on syndromes and naming and "promotion"
bowerbird at aol.com
Sat Sep 6 13:30:22 EDT 2014
> I have some doubt it'll be fast enough in PHP.
i don't enjoy telling you that you are wrong.
certainly not when i know that it engenders your resistance.
but i say it anyway, because you need to know when you are wrong.
and i don't enjoy saying "i told you so".
certainly not when the things i am saying are so darn obvious.
but i say it anyway, because you need to know when i was right.
so let me call this one out loudly and clearly: you are wrong.
if you use john's algorithm, it _will_ be "fast enough".
and when you discover that it is, i will say "i told you so."
it might well end up being faster than your current version.
i'm not predicting that, but i would be surprised if it wasn't.
but what is most important is that it will be "fast enough".
> regardless of performance, I can't swap my algorithm
> with your algorithm and still call it PHP Markdown
> if it gives significantly different results.
> CommonMark does not pass the PHP Markdown test suite,
> neither does it pass the original test suite made by John Gruber.
so not only do macfarlane and commonmark have to conquer
their own case of stockholm syndrome, but also that of others.
oh well, challenges make success that much sweeter.
but lord knows the world will be stronger when people discard
that rickety framework that markdown has been saddled with...
> My understanding is that CommonMark is
> a different flavor of Markdown that chose to diverge
> in a couple of small ways from the original.
i don't know if that is an accurate characterization.
_but_ i would highly recommend that commonmark _should_
take that approach, even to the point of intentional divergence.
commonmark should refuse to offer any "compatibility mode"
with gruber-markdown. force the choice to be crystal-clear.
after all, isn't that precisely how gruber wanted things to be?
he forced the issue. so now users deserve a clear choice.
> I could obviously fork it and "fix" things
> so they can pass my test suite and John Gruber's test suite
> and behave more like the original Markdown behave
no no no no no no no.
don't you understand, even at this late point in the game,
that this "forking" behavior is what _causes_ the problem?
if you wanna support gruber-markdown, use your old code.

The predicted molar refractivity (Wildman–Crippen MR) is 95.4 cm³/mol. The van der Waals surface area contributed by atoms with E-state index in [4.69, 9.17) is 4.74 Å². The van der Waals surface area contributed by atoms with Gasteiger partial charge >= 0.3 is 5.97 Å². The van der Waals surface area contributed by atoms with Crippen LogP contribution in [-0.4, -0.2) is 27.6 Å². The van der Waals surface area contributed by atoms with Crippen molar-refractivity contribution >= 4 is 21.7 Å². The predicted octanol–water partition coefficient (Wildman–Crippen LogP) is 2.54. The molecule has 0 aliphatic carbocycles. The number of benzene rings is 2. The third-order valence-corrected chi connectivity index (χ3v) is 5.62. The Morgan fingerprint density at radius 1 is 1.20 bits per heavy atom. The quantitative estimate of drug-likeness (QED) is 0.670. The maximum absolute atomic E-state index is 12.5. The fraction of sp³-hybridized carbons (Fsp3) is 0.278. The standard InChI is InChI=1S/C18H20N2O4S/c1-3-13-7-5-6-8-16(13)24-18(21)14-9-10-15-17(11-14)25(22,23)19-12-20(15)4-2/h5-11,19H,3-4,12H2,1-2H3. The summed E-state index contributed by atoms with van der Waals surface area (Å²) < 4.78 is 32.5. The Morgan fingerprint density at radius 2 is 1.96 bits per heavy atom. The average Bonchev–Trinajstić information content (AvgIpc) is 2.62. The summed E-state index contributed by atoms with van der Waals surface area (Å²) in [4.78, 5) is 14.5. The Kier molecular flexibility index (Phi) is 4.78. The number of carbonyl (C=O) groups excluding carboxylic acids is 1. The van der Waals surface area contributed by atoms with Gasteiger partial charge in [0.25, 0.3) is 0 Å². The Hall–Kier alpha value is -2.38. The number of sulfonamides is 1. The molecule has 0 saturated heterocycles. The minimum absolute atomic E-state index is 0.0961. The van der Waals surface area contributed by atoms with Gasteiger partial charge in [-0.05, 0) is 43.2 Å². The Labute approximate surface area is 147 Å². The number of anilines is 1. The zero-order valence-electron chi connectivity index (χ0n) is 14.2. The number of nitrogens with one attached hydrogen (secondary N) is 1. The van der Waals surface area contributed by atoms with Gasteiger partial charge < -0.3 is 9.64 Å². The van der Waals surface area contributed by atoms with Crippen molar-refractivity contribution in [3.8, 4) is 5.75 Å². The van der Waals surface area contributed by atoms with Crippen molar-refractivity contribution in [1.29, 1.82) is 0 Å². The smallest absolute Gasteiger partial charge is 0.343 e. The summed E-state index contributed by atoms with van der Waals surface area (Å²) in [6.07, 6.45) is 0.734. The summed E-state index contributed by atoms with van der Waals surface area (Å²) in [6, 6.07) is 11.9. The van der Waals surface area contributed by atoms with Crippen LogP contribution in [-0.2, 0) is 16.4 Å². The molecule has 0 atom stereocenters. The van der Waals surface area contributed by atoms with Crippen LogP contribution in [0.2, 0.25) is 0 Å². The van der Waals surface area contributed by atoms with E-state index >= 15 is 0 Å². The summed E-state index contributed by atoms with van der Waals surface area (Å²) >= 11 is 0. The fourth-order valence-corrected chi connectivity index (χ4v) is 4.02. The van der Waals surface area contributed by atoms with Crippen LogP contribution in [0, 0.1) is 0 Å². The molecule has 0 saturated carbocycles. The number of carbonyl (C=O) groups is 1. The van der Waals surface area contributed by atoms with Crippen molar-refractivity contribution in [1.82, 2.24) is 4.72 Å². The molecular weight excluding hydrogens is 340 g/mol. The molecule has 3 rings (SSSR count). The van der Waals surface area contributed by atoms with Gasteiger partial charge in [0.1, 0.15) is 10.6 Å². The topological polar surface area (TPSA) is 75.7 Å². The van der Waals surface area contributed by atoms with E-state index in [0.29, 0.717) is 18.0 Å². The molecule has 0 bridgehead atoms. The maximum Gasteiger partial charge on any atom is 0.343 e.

if you choose to be the php point person for commonmark,
your job is to execute the algorithm faithfully, not "fork" it.
if you're unwilling to do that, let someone else take the job.
same for all you other developers with different languages.
we need greater _clarity_, not forks that muddy the water.
> if I do port CommonMark to PHP
> I'd probably call it PHP CommonMark
oh, absolutely. you _must_ change the name, because
users deserve to know that they are making a _choice_.
> and promote it as an alternative, better defined,
> Markdown-like syntax.
you don't have to do any "promotion". none at all.
if there was anything good that came out of this _mess_
when the announcement was botched so incredibly badly,
it was the realization that a huge number of people were
more than willing to blame gruber for being the "asshole."
um, sorry, folks. but gruber was being perfectly reasonable
insisting that the new effort not use _his_ markdown name.
gruber has a way of being an asshole, sometimes, yes
-- such as calling atwood a "dicknose" -- but "markdown"
as a _name_ is something that _is_ his, so his insistence
was utterly understandable and perfectly reasonable.
a lot of people credit gruber for "inventing" markdown.
pure bullshit. he stole the idea redhanded from textile,
_and_gave_it_another_name_. but that name is _his_.
and even on his recent podcast, he was good-humored
when insisting the new effort use a different name too.
indeed, that was the one-and-only-thing he asked for.
and then atwood-and-company went and used the name.
which, yeah, is really a dicknose thing to do.
and then atwood-and-company went with another name
that had the same problem as the first name. dicknose.
so atwood-and-company had to surrender completely.
(why cause that ugly war if you were gonna surrender?)
but in spite of the fact that he was the reasonable one,
lots of people still ended up calling gruber "an asshole".
why? because they're mad at him for the way he has
ignored the problems with markdown and its flavors.
they suffer from those problems, and want a solution.
to the point that they are willing to denigrate gruber
and take the side of dicknose atwood-and-company.
unfair, sure, but it reveals the depth of resentment.
lots and lots of people. and they _want_ a solution.
i knew that resentment would manifest _eventually_
-- as y'all know, since i've predicted it right here --
but not even i realized that it's already very strong.
so people were willing to excuse the belligerence
of atwood-et-al to get some markdown solutions.
give people those solutions and you won't need to
do "promotion". they will knock your doors down.
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